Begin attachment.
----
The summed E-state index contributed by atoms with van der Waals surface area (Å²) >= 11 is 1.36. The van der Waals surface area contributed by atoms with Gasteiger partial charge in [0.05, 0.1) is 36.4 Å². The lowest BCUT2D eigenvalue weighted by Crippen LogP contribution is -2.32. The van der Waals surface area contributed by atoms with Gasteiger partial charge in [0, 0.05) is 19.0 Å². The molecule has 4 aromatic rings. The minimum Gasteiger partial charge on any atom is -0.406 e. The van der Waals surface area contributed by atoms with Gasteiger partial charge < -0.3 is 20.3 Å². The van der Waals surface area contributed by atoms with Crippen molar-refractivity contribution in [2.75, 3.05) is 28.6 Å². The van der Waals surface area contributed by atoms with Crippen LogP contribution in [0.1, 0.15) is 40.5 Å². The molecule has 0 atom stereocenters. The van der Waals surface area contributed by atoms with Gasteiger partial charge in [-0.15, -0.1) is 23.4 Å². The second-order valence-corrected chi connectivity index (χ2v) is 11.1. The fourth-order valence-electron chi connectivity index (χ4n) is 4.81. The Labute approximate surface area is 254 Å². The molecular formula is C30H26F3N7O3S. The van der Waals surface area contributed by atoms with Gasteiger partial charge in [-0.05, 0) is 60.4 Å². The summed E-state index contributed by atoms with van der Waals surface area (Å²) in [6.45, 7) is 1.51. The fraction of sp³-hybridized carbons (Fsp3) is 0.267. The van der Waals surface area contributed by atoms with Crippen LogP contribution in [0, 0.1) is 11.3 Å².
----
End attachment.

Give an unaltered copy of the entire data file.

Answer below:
The summed E-state index contributed by atoms with van der Waals surface area (Å²) >= 11 is 1.36. The van der Waals surface area contributed by atoms with Gasteiger partial charge in [0.05, 0.1) is 36.4 Å². The lowest BCUT2D eigenvalue weighted by Crippen LogP contribution is -2.32. The van der Waals surface area contributed by atoms with Gasteiger partial charge in [0, 0.05) is 19.0 Å². The molecule has 4 aromatic rings. The minimum Gasteiger partial charge on any atom is -0.406 e. The van der Waals surface area contributed by atoms with Gasteiger partial charge < -0.3 is 20.3 Å². The van der Waals surface area contributed by atoms with Crippen molar-refractivity contribution in [2.75, 3.05) is 28.6 Å². The van der Waals surface area contributed by atoms with Crippen LogP contribution in [0.1, 0.15) is 40.5 Å². The molecule has 0 atom stereocenters. The van der Waals surface area contributed by atoms with Gasteiger partial charge in [-0.15, -0.1) is 23.4 Å². The second-order valence-corrected chi connectivity index (χ2v) is 11.1. The fourth-order valence-electron chi connectivity index (χ4n) is 4.81. The Labute approximate surface area is 254 Å². The molecular formula is C30H26F3N7O3S. The van der Waals surface area contributed by atoms with Gasteiger partial charge in [-0.05, 0) is 60.4 Å². The summed E-state index contributed by atoms with van der Waals surface area (Å²) in [6.45, 7) is 1.51. The fraction of sp³-hybridized carbons (Fsp3) is 0.267. The van der Waals surface area contributed by atoms with Crippen LogP contribution in [0, 0.1) is 11.3 Å².